“That’s the best thing that’s happened, I welcome that with open arms,” says Michael Elwood, chairperson of Canada’s Electric Vehicle and Technology Roadmap, a task force that is making recommendations to the Canadian government on plug-in vehicles.

The task force consists of a wide range of stakeholders, including automakers Ford and GM, the Canadian Auto Workers Union, some academic institutions and hydro companies. The group has set a target to have 500,000 plug-in vehicles, both hybrids and pure electrics, on Canadian streets by 2018.

Elwood, who is also vice-president of marketing at Azure Dynamics, a company that specializes in hybrid and electric drive technology, says it’s important to have the energy storage systems produced within a tight geographical area to avoid shipping batteries all over the world.

“It’s really imperative that Canada starts to develop a battery consortium or center where energy storage becomes the main focus, the main thrust. We’re making that recommendation in the roadmap.”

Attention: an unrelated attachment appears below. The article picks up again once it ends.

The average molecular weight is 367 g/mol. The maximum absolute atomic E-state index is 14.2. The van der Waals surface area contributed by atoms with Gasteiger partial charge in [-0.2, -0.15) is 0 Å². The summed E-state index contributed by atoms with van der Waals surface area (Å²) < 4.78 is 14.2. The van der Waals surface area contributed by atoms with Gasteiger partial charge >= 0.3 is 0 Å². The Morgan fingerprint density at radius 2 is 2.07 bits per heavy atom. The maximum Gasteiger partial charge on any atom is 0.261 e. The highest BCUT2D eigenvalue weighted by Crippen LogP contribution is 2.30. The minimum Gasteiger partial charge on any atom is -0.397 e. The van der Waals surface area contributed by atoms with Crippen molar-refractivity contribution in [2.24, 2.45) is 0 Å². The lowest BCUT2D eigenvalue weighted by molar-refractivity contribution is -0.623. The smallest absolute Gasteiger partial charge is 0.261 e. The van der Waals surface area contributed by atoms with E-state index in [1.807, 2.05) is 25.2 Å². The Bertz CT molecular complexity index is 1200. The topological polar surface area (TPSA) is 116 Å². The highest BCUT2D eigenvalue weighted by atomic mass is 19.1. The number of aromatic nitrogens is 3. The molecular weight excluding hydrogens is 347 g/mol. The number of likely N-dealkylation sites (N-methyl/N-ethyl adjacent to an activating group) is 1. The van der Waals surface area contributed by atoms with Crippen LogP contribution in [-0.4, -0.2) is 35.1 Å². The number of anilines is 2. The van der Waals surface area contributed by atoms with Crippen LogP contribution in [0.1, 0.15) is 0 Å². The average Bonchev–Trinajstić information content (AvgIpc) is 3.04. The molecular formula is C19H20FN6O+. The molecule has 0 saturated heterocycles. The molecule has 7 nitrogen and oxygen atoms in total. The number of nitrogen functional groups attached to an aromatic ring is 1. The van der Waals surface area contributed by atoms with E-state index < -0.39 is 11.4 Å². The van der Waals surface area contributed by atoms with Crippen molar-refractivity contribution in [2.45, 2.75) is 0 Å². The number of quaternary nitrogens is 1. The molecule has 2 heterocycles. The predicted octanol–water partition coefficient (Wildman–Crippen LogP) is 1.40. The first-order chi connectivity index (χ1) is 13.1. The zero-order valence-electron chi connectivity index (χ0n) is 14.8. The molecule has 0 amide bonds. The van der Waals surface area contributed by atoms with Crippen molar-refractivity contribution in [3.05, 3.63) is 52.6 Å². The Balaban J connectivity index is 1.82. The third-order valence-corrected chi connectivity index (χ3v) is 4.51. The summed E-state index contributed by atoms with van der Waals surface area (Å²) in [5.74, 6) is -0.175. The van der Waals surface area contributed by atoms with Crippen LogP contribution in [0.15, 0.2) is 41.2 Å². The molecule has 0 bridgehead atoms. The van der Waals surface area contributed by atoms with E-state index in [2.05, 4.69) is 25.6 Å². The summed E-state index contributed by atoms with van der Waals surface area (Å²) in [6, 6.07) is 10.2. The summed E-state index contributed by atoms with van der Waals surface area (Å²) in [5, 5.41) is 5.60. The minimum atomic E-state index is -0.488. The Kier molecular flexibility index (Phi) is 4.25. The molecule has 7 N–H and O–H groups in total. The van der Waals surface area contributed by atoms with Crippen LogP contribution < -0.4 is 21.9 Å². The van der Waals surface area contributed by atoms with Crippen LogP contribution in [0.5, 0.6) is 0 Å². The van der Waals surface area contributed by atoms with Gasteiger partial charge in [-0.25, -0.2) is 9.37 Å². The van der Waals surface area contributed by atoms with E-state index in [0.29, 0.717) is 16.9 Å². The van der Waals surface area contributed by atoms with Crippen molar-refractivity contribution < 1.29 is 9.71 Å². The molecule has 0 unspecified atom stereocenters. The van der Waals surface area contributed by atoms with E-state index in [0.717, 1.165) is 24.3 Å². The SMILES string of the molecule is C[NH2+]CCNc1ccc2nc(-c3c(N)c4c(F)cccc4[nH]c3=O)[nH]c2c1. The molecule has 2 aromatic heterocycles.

In its first infrastructure project in Israel, Better Place is building 500,000 charging points across the country. It has teamed up with Renault-Nissan, which will supply the electric vehicles for the project by 2011. Better Place is also currently setting up in Denmark.

Elwood questions the need for Better Place in Canada as yet, because he says the power grid can currently handle recharging up to half a million cars without having to add any surplus.

Clifford says if 80 percent of cars were to suddenly switch to electric, North America has the capacity to recharge them if it was done in off-peak periods.

“If you have all these cars recharging in the middle of the night, the capacity exists to do that. But absolutely, clearly what’s going to have to happen in the future is we’re going to have to move towards much more sustainable and renewable aspects of power generation.”

Aside from transportation, Clifford says the technology being developed by EEStor will play a “massive role” in the generation and distribution of electricity because it can store energy throughout the electrical system.

“That’s one of EEStor’s biggest applications globally,” he says, adding that for electric vehicles to really catch on they have to be both affordable and supported by an efficient global electrical system.

“I think before we’ll see mass consumer adoption of electric vehicles, you’ve got to have a solution where a normal consumer can get into an electric vehicle and say, ‘Hey, this does everything my gas-powered car used to do and more.’ That’s the point where there’s no resistance.”